Me: SAINT REMY.
She: Ohh, SainRemyThProvan.
Well, apparently that’s how you pronounce the place. Finally we did get our tickets and reached Saint-Rémy in 45 minutes passing picturesque towns and countryside on the way. The bus dropped us on the main road right opposite the Saint Martin Parish following which we immediately set out towards Glanum. A narrow one way street with houses and shops on both sides soon gave way to a wider road named Avenue Vincent Van Gogh.
THE VAN GOGH WALK
After spending a little over one year in Arles, Van Gogh moved to Saint-Rémy where he admitted himself to Saint-Paul Asylum. He produced some of his best works there and made an indelible mark on Saint-Rémy’s history.
As we traversed the Avenue Vincent Van Gogh, we found small circular metallic plaques with ‘Vincent’ engraved on them embedded every few metres in the pavement. Apart from that, on the sides of the road there were information boards carrying replicas of paintings made by Van Gogh in Saint-Rémy along with their current location and Van Gogh’s messages to various people depicting his inspiration behind each painting. We captured each and every one of those information boards on our camera.
We were so engrossed with Van Gogh that we almost didn’t notice that we had left the main town behind and were surrounded by pretty houses in the outskirts of the town which soon gave way to a countryside-esque setting with large grassy fields and olive tree plantations. After following the main road for 1.5 km (though it definitely didn’t feel that much), we finally reached Glanum.
While walking back we took a detour to visit the Saint-Paul Asylum. The path to the asylum was extremely beautiful and serene and carried more information boards on the legendary artist’s paintings. The asylum was already closed by the time we reached thus our desire of seeing Van Gogh’s room remained unfulfilled. We moved on and rejoined the main road. As we reached the town we saw some old men playing a game by tossing steel balls. Overall, it was a kind of town where you would not mind settling down and living a laid-back carefree life. That particular fantasy of ours was interrupted by the arrival of our bus and with that our fourth day in Avignon was over.
After visiting Glanum I can certainly say that if someone took me back 20 years and ask me what I would like to become when I grow up, I would have said without a moment’s hesitation – an archaeologist. This is because the two hours I spent at Glanum were the best two hours of the entire trip. In fact, I was running around from one ruin to other like an excited child which amuses me now because that behaviour was completely unlike me. But again, in the excitement of writing about Glanum I have got ahead of myself and broken the chain of the events so let’s go back a little.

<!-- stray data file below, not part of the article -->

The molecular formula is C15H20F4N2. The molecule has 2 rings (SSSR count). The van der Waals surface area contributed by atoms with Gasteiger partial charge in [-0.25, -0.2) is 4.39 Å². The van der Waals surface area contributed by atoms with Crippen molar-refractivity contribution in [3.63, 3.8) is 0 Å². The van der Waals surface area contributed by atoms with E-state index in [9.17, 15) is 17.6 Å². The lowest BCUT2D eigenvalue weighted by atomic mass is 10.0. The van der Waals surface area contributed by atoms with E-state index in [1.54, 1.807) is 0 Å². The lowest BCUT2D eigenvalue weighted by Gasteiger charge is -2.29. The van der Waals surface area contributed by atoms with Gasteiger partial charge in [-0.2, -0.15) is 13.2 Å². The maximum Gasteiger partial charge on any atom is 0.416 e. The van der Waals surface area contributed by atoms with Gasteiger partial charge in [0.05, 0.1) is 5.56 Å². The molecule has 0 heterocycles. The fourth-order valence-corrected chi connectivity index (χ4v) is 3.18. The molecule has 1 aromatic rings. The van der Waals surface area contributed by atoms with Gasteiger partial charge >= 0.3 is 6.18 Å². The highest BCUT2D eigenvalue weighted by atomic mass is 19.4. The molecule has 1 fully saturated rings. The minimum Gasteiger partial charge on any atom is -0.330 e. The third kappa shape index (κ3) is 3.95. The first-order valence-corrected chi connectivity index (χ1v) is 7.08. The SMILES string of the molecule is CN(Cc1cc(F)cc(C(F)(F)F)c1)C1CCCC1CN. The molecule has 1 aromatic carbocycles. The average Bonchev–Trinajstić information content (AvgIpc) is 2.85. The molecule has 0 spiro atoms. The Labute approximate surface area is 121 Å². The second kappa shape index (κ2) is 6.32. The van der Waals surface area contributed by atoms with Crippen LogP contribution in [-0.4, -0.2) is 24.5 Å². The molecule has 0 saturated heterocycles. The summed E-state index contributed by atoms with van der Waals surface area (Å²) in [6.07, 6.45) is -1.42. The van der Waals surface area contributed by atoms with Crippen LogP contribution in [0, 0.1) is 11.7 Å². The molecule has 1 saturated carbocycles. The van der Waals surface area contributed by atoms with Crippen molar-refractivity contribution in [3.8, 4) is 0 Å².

A few metres before the main site of Glanum, we saw two structures to our right in a clearing just next to the road. These two monuments – a remarkably well preserved and intact mausoleum and a huge stone arch with its top missing – are collectively known as Les Antiques. They are also part of Glanum though why they are not inside the main site is anybody’s guess. The mausoleum, named Mausoleum of the Julii, was the first ancient Roman mausoleum we had seen on our trip. It was a tall structure with excellent stone carvings depicting what seemed like battle scenes to us. The arch, which is the oldest in France, was built to display the power and triumphs of Romans. Its sculptures, though not completely intact, show Gaulish prisoners alongside Roman victors.
Next up was the main site of Glanum, the source of our excitement. There was a large ticket office from where we bought our tickets, collected a leaflet containing a map of the site and other details and exited via the side door. In front of us now lay the glorious ruins of the ancient town of Glanum surrounded by extensive greenery and the stony Alpilles Mountains.
Glanum does not belong to a single era or civilization. It was established by the Gaulish people in 7th century BC around a sacred spring, got influenced by Hellenistic style after interaction with Greeks began around 2nd century BC and ultimately became a Roman colony in around 50 BC. After being inhabited continuously for close to 1000 years, the town was abandoned towards the end of 3rd century AD. It was gradually lost and forgotten with time before excavations to unearth this ancient town began in 1921. There is probably nothing that exemplifies the layers of history in Provence better than Glanum.
The town of Glanum was based on both sides of its main street. This street also acts as cover for the town’s drainage system which shows excellent city planning. When we crouched and listened closely we could still hear water flowing beneath the street. There were remains of elaborate houses, simple houses, a market, thermal baths, a forum, an assembly hall, a large administrative building, a wine preservation room, a fountain, wells, the sacred spring, ramparts and multiple temples and shrines.
Despite being a remarkable site, Glanum ran the risk of looking like a collection of broken pillars, ruined columns and worn down walls which might not have been very appealing to the visitors. But here I have to applaud the people who have worked on this site and studied it comprehensively. There were detailed information boards alongside each major ruin describing the purpose of the building and having illustrations that showed how it must have looked in its prime. It was magical when we looked at these images and could actually connect them to the ruins in front of us. For example, an image of a house showed a drain and we could actually see the remains of a narrow drain running from the house to the town’s main drain.
We saw all the ruins taking our own sweet time with each one. After that we climbed up to the belvederes which were built on the hill to the west of the main site. It was a fantastic vantage point that provided panoramic views over the entire site. From up there we noticed a guy who seemed to be searching for someone and we suddenly realized that he was looking for us as it was almost closing time and we were the only ones in the entire area. We quickly came down and exited the site. Before exiting we saw one last thing in the ticket office – a large model of the entire town of Glanum as it must have looked in the Roman era. I still curse myself for not taking a photo of that model.